Tuesday, February 2, 2016

Things I Never Thought I Could Do

When you become a mom your world is suddenly populated not only by your own small ones, but by the small people who are close to them as well. You come to love these children of others by virtue of watching them grow.  One little girl with white blond hair, a finely chiseled nose, and a love for Disney's Pocahontas inspired deep affection within my heart.  I was crazy for her from the very first time I watched her for her mother when she was just a couple months old.

It was Thanksgiving when we got word just how sick she was.  She and my daughter were twelve years old.  The news was not encouraging, and I am sure if I had allowed myself to search the internet, the words I would have found would have devastated me.  She was a child; I never thought I could watch while a disease destroyed a child's health.

You do what you have to do;  what I had to do was be the grown up. I had to provide wonderful, loving memories for my child and her friend.  I had to let her mom know that the family was surrounded by the love of friends who intended to see them through.  I had to counter pain with pleasure in the form of party games, manicures, and art projects conducted in the sterile environment of the hospital. I had to remain positive even when I thought I could not.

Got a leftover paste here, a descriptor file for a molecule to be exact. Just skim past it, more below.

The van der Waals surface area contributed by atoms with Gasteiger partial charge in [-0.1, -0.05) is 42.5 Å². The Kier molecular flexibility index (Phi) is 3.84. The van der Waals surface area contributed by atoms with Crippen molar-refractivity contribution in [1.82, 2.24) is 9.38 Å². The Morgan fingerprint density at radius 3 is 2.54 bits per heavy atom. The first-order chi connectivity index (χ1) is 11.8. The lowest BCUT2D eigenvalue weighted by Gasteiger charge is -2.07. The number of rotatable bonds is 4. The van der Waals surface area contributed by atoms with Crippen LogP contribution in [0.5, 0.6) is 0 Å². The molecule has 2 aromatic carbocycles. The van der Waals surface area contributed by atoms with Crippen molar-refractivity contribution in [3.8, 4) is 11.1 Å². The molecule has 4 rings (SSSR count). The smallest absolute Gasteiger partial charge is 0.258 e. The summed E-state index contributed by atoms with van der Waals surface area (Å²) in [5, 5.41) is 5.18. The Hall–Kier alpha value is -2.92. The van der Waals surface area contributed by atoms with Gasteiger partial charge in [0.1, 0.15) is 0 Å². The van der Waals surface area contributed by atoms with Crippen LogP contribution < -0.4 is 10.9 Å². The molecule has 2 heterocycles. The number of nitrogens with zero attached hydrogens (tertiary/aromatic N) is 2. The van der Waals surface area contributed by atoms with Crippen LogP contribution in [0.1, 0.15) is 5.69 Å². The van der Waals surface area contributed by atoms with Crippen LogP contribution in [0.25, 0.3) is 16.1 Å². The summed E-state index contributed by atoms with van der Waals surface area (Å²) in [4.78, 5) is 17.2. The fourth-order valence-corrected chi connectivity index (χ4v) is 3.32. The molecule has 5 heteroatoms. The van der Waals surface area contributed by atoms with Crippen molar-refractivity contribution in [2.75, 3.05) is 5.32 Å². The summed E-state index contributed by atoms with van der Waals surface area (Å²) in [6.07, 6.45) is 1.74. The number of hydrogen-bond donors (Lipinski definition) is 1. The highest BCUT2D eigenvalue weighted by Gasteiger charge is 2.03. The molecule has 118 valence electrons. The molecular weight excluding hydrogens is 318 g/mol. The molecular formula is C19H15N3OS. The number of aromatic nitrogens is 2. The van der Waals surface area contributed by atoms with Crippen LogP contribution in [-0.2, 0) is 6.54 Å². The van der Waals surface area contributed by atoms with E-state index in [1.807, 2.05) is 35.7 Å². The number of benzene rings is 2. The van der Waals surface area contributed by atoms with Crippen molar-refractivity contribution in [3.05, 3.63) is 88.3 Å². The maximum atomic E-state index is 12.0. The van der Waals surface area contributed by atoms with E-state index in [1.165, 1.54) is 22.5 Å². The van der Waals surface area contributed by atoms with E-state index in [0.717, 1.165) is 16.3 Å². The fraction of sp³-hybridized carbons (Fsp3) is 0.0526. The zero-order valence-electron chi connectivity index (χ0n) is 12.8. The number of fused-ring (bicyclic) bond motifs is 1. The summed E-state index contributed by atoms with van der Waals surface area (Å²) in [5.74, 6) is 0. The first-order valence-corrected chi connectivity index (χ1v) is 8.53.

There is a veil that curtains the eyes of someone who is about to die.  I have seen it in the eyes of too many people I love. When you look into it you can no longer deny that there is a distance between you two--that they are traveling to a place that you have not been and can not yet go. When I saw this veil in her eyes, it knocked the wind out of me.

I never thought that I could let such a sweet friend, a mere child, go;  but you do what you have to do even when you thought you could not.

The Folk Journaling Prompt encourages a piece on a time you did something you thought you could not do.  It has been ten years now since we made those "party van" trips to Children's Mercy.  I miss our friend still.  With each new milestone she should have had, but missed, my heart aches for her.  This piece was written with love and admiration for a little girl I once knew.

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